Demystifying Feedback: I dismissed vague feedback on my leadership to take it from 80 → 100. However, once I got a strong mentor, I witnessed firsthand how they built alignment and empathized with difficult customers. This experience showed me what I didn't know and taught me to always be in a learning mindset.
While the Staff Engineer role is not something you will find in every company, but only in bit-techs and structured ones, if you want to embark on this journey, it’s important to recognize the distinct nature of this role.
These are the main takeaways to keep in consideration if you want to follow this path:
➡️ Career Progression: starts from Junior Level, progresses through Mid-Level and Senior Level, to Staff Engineer or Engineering Manager, and can advance to Principal, Director, or VP roles.
🏗️ Staff Engineer Duties: building domain strategy, clarifying problems and execution plans, de-risking projects, ensuring team health, and partnering with managers on team strategy.
🔍 Roles and Responsibilities: staff Engineers are key in vision building, execution, and maintaining operational stability.
🤝 Distinct Skills: deep domain expertise, strong people skills for resolving disagreements, and credibility for alignment.
🔥 Staff vs. EM: Staff Engineers focus on technical leadership; Engineering Managers focus on people and team management.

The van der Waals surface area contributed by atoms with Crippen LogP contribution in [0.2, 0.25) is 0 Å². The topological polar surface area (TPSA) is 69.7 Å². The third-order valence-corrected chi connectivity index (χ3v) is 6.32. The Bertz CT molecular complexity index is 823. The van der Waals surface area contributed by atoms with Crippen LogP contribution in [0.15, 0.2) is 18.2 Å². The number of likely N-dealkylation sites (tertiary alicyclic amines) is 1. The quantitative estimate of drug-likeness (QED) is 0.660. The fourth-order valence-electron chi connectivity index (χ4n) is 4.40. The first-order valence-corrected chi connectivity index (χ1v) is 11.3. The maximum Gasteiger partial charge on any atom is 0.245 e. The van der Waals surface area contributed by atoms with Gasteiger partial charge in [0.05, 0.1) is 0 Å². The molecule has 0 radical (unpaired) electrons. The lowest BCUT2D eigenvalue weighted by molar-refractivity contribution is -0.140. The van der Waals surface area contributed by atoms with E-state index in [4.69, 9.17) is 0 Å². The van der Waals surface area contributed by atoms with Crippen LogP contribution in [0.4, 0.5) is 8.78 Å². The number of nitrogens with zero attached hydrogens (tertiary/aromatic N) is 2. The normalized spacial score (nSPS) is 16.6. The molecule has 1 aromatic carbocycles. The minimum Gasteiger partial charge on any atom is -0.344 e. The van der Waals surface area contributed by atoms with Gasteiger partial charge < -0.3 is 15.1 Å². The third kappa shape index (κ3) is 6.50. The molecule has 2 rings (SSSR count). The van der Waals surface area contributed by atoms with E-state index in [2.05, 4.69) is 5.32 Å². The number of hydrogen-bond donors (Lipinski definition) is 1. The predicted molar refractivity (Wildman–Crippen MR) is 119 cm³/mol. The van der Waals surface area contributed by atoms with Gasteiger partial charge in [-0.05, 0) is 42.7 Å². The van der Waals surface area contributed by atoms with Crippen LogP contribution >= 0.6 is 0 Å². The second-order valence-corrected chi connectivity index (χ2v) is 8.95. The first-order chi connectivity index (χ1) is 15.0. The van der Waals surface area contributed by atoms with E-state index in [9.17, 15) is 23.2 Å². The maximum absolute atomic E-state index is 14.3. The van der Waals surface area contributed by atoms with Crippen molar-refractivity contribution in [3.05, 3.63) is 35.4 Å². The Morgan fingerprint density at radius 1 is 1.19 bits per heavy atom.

Last Tips ()
From my experience, I feel that some engineers hinder their growth to the Staff Engineer level due to self doubt. They assume that Staff Engineers are born with the skills and don't push their boundaries. I didn't have all the skills either, but I picked them up over time.
My three tips to aspiring Staff Engineers based on my journey
Dive into vague feedback: you may get a lot of these. Don’t ignore them as they could show the way to get to Staff. Work with your manager to get tactical next steps.
Be brave: Fear of failure held me back. Embrace your fears and seek help to take calculated risks.
Seek help: I was terrible at identifying where I needed help. Asking for help is more than just asking pointed questions. Introspect on where you struggle. Maybe it is disambiguating projects, making hard decisions, or driving alignment.
✌️ That’s all folks
That's all for today! As always, I would love to hear from my readers (and if you've made it this far, you're definitely one of the bravest). Please don't hesitate to connect with me on LinkedIn and send a message. I always respond to everyone!